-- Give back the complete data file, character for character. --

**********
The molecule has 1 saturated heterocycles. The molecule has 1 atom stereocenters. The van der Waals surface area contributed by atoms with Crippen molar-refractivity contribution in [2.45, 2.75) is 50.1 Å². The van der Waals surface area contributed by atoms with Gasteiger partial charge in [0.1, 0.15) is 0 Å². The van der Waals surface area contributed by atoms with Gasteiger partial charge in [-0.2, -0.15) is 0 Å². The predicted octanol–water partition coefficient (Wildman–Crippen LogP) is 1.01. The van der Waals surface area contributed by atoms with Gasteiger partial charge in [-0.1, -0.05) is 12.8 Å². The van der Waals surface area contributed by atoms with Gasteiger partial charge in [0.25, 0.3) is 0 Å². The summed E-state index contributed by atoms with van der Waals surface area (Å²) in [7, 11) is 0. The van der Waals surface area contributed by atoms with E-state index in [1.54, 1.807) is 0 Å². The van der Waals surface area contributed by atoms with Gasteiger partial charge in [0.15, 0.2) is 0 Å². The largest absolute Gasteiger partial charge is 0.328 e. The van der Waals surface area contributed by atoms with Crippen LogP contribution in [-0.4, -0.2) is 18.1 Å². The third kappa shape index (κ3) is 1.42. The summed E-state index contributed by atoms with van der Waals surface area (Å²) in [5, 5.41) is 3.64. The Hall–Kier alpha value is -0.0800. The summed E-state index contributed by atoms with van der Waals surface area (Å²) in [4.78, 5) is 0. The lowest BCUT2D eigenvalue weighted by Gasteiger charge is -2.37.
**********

The molecule has 1 saturated heterocycles. The molecule has 1 atom stereocenters. The van der Waals surface area contributed by atoms with Crippen molar-refractivity contribution in [2.45, 2.75) is 50.1 Å². The van der Waals surface area contributed by atoms with Gasteiger partial charge in [0.1, 0.15) is 0 Å². The van der Waals surface area contributed by atoms with Gasteiger partial charge in [-0.2, -0.15) is 0 Å². The predicted octanol–water partition coefficient (Wildman–Crippen LogP) is 1.01. The van der Waals surface area contributed by atoms with Gasteiger partial charge in [-0.1, -0.05) is 12.8 Å². The van der Waals surface area contributed by atoms with Gasteiger partial charge in [0.25, 0.3) is 0 Å². The summed E-state index contributed by atoms with van der Waals surface area (Å²) in [7, 11) is 0. The van der Waals surface area contributed by atoms with E-state index in [1.54, 1.807) is 0 Å². The van der Waals surface area contributed by atoms with Gasteiger partial charge in [0.15, 0.2) is 0 Å². The largest absolute Gasteiger partial charge is 0.328 e. The van der Waals surface area contributed by atoms with Crippen LogP contribution in [-0.4, -0.2) is 18.1 Å². The third kappa shape index (κ3) is 1.42. The summed E-state index contributed by atoms with van der Waals surface area (Å²) in [5, 5.41) is 3.64. The Hall–Kier alpha value is -0.0800. The summed E-state index contributed by atoms with van der Waals surface area (Å²) in [4.78, 5) is 0. The lowest BCUT2D eigenvalue weighted by Gasteiger charge is -2.37.